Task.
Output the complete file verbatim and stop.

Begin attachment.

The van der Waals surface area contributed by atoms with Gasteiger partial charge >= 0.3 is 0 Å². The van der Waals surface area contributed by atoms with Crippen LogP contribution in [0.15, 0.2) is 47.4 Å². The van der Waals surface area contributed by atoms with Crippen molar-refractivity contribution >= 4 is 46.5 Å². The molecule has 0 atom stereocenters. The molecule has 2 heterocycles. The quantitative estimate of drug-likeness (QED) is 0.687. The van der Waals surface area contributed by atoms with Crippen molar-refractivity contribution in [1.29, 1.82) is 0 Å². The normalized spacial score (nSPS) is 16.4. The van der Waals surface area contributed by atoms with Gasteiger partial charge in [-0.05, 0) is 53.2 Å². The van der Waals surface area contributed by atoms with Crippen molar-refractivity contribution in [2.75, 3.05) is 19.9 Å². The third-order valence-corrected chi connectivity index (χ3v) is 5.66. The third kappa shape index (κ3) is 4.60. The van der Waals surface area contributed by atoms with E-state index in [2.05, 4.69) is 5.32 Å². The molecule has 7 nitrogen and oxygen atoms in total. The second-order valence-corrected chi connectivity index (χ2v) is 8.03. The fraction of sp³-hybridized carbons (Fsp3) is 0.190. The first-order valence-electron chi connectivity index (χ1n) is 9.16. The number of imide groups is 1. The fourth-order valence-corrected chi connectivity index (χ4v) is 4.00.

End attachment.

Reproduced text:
The van der Waals surface area contributed by atoms with Gasteiger partial charge >= 0.3 is 0 Å². The van der Waals surface area contributed by atoms with Crippen LogP contribution in [0.15, 0.2) is 47.4 Å². The van der Waals surface area contributed by atoms with Crippen molar-refractivity contribution >= 4 is 46.5 Å². The molecule has 0 atom stereocenters. The molecule has 2 heterocycles. The quantitative estimate of drug-likeness (QED) is 0.687. The van der Waals surface area contributed by atoms with Crippen molar-refractivity contribution in [1.29, 1.82) is 0 Å². The normalized spacial score (nSPS) is 16.4. The van der Waals surface area contributed by atoms with Gasteiger partial charge in [-0.05, 0) is 53.2 Å². The van der Waals surface area contributed by atoms with Crippen molar-refractivity contribution in [2.75, 3.05) is 19.9 Å². The third-order valence-corrected chi connectivity index (χ3v) is 5.66. The third kappa shape index (κ3) is 4.60. The van der Waals surface area contributed by atoms with E-state index in [2.05, 4.69) is 5.32 Å². The molecule has 7 nitrogen and oxygen atoms in total. The second-order valence-corrected chi connectivity index (χ2v) is 8.03. The fraction of sp³-hybridized carbons (Fsp3) is 0.190. The first-order valence-electron chi connectivity index (χ1n) is 9.16. The number of imide groups is 1. The fourth-order valence-corrected chi connectivity index (χ4v) is 4.00.